Capt. Steve Says...
What does it take to make a pontoon boat, that’s the result of a women’s focus group, appealing to men? And what kind of things would women ask for in a pontoon boat anyway? These were the questions swirling around in my head as I went to check out the Harris Flotebote Grand Mariner SEL 250. I’m not sure what women would want, I never am, but I have my own list of what I want. The boat would also have to be uber-functional with not only gobs of storage everywhere, but also carry some of the qualities of the slicker bowriders and deckboats to boot. But these are qualities that pontoons usually lack so I wasn’t too optimistic when I went to do my check out of the Grand Mariner SEL 250. How wrong I was…
The women’s angle...
So what did women ask for in their ideal pontoon boat? Well it wasn’t central vacuuming and a washer/drier combo! I know… surprised me too! The top of the list was storage, lots of it, and it had to be able to change to the whims of the day. Harris Flotebote went to work and came up with more storage than a warehouse. It’s seemingly everywhere. And in the optional entertainment center (add $1,070), they created “smart storage” where you actually have dividers to insert in various places to create storage sections depending on what you have to store, be it dry towels, wet towels or silverware. The SEL 250 owner can create 55 different storage configurations to suit any storage need. Dock lines getting in the way? No worries, go with the retractable dock lines option (add $490). Next on the list, easy to maintain. Men are slobs, women clean, so this boat makes it easy. The textures of the seats are such that no moisture will collect in corners or low spots, and the material is Torino vinyl with Prefixx built in to ease removal of marks and stains. Typically, when a cleaner such as 409 is used on vinyl, it strips the protectant off and then every wet bathing suit leaves a color stain. Prefixx allows you to use even nail polish remover without doing harm to the seats, so even accidently writing on the seat with a Sharpie is no problem.
Third big item on the list was safety, and the accommodations for that cure is evident everywhere. The gates all have full length stops, so falling into one from a boat wake will not mean falling through. The re-boarding ladder is custom built, not off the shelf. It’s 20” (51cm) wide with 2.5” (6.4cm) foot pads, and made of heavy duty stainless steel. You typically see these ladders with three steps that are difficult to step onto. Four is better. This ladder has 5 steps and it’s angled out so it’s easier to find underwater with your foot. Decks run out past the ends of the tubes, non-skid is everywhere you would step (even on top of the nav lights)… the list goes on and on.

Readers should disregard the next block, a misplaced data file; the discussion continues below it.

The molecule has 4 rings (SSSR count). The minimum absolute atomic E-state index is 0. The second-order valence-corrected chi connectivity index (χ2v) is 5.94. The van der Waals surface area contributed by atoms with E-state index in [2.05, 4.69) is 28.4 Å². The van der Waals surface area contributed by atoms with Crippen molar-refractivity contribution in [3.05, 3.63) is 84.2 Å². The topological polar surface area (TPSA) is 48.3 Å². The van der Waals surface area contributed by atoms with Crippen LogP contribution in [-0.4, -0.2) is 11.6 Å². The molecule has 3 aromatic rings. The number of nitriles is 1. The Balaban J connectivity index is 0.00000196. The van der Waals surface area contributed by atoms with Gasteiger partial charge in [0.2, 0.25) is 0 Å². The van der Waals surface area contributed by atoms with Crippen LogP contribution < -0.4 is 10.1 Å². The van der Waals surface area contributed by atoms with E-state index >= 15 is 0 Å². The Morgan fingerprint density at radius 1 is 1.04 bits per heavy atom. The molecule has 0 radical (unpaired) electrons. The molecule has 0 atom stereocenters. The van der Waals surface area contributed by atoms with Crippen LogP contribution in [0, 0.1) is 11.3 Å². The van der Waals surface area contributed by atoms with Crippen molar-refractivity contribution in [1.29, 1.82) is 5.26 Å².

What about what men want...
The boat doesn’t come with Hooters waitresses, but guy’s needs are addressed in a big way. Want tunes? No worries… an Alpine system with speaker placement designed by Sony should work (add $395). Grill? How about a stainless steel option (add $300)? Bucket seats? Try high rise pedestal seats with armrests (add $140/pr). There’s even an option for including pop-out footrests, like a Laz-E-Boy on the water (add $870/pr)! Now we’re talking. Add on an inflatable mattress for power naps (add $230). There’s a large swim platform with oversized sunpad at the stern with a flip up backrest. An option for faux teak is available for good looks and non-skid traction (add $1,260).
More changes in the works...
Even after building what was thought to be the ultimate toon, the design team at Harris Flotebote still listens and still improves on the product. Being added onto the 2010 model are two version of an electrically actuated bimini. One that lays down for low bridge clearance, and another that also fully deploys at the touch of a button. They are also moving the stereo to the helm rather than giving the captain just a remote… obviously they’ve been reading my captain’s reports (and if so, then please address my other pontoon gripe and re-mount the engine controls so that they are on the horizontal and include an armrest for incremental adjustments. No pontoon builder does this, so you can be the first).
The Harris Flotebote Grand Mariner SEL 250 has a LOA of 27’ 4” (8.3m), a beam of 8’ 6” (2.6m), and a max draft of 30” (76cm). Her weight is 4,610lbs (2,091kg) and she carries a 50 gallon (189 L) fuel capacity. Standard engine is a 260-hp Merc 5.0 MPI with a Bravo III outdrive, and the only option is to upgrade to a 300-hp 350 MAG MPI with the Bravo III (add $2,230). Her base price is $56,540. Clearly this is a boat that brings a new level of attention to detail to the table. Short of having a dedicated wait staff, there’s not much that this boat leaves you wanting for. Yes, most of the choices are on the options list, but they should be. Not everyone wants everything in their boat and the ability to choose is the hallmark of a successful boat model. I went into this checkout with the attitude that pontoons are basically decks on tubes with a lot of seats. I came out with a vastly different opinion, and the idea of entertaining a crowd of friends on this boat has more than its share if appeal. In fact, it’s a likely scenario.
Standard and Optional Features
|Outlet: 12-Volt Acc||Standard|
Structural Lifetime Warranty
||Lifetime Structural Warranty|